Scientists were baffled last July when they discovered three giant holes in the ground in the Yamal Peninsula in northern Siberia.
Now, with the help of satellite imagery, researchers have located four additional craters--and they believe there may be dozens more in the region. That has them calling for an urgent investigation to protect residents living in the area.
"I am sure that there are more craters on Yamal, we just need to search for them... I suppose there could be 20 to 30 craters more," Prof. Vasily Bogoyavlensky, a corresponding member of the Russian Academy of Sciences and deputy director of the Moscow-based Oil and Gas Research Institute, told The Siberian Times. "It is important not to scare people, but to understand that it is a very serious problem and we must research this."
Researchers ventured deep inside one of the holes last November, collecting data in an effort to learn why the holes formed. The leading theory is that the holes were created by gas explosions triggered by underground heat or by rising air temperatures associated with climate change, the Siberian Times reported last December.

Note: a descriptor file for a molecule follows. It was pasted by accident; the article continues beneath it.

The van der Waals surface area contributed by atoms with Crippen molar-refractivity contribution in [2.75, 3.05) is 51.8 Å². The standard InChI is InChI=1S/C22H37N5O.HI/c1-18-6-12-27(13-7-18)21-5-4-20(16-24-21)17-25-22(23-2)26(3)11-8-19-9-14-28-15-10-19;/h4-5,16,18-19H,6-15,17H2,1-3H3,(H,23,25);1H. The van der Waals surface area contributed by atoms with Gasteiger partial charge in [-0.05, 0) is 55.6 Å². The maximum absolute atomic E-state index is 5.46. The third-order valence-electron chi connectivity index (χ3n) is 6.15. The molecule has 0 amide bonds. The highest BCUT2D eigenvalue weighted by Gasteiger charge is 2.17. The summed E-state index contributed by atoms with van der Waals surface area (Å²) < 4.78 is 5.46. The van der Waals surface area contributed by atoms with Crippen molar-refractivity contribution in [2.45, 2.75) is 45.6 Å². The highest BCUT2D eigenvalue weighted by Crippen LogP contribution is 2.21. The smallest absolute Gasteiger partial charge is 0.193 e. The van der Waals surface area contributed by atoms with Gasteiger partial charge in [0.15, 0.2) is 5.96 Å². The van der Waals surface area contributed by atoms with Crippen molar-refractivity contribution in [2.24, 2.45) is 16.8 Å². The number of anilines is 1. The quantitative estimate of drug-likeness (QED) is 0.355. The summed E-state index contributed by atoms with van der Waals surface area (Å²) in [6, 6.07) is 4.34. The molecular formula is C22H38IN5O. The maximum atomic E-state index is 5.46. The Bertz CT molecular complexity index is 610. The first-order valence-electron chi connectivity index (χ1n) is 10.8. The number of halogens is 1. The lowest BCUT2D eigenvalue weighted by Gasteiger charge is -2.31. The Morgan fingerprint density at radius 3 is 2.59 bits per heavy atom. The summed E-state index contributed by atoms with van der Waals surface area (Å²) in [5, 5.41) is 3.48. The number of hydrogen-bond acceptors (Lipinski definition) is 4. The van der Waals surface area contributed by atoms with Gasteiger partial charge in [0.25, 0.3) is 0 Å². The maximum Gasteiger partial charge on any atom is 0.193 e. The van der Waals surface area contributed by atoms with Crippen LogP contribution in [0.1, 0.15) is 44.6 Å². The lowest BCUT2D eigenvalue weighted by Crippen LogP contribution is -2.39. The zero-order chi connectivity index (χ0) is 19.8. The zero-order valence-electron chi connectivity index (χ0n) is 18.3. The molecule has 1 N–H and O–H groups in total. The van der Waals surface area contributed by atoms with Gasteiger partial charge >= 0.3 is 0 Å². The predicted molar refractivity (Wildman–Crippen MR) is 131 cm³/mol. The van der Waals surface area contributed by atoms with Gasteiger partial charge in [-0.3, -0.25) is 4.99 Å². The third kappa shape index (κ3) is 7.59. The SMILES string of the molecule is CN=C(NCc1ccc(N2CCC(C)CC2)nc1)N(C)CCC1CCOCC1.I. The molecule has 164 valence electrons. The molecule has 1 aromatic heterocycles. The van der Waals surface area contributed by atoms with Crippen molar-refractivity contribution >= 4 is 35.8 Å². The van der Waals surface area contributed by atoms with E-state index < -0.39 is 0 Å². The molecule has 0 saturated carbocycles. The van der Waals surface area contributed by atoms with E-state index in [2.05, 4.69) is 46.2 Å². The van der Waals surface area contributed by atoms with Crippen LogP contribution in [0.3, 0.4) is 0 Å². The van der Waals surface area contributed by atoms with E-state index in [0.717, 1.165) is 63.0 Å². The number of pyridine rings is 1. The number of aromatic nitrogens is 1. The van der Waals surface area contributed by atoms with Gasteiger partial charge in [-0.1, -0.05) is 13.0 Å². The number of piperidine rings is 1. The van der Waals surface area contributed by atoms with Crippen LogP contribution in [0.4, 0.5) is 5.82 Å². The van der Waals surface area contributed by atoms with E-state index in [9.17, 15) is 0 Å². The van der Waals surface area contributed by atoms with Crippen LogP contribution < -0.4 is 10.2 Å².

Since scientists can't predict when or where gas explosions will occur, it's dangerous to study them, according to Bogoyavlensky. But he said his team is planning to launch a new expedition, and to put stations in the area to detect earthquakes that might strike when the craters open up.
"We need to answer now the basic questions: what areas and under what conditions are the most dangerous?" he told the Siberian Times. "These questions are important for safe operation of the northern cities and infrastructure of oil and gas complexes."
Experts in the U.S. echoed that sentiment.
Dr. Carolyn Ruppel, a research geophysicist at the Woods Hole Field Center in Massachusetts and chief of the U.S. Geological Survey's Gas Hydrates Project, told The Huffington Post in an email that she was not surprised that new holes had been found.
Ruppel, who is not involved in the Siberian research effort, called for more research on the holes.
"The processes that are causing them to form likely occur over a wide area of the continuous permafrost in this part of Siberia," she said in the email. "Scientists should definitely conduct more research on these features to determine the processes that cause their formation, how they evolve with time, and whether it is possible to predict where new ones will occur."
See below for photos from the November's expedition into one of the craters.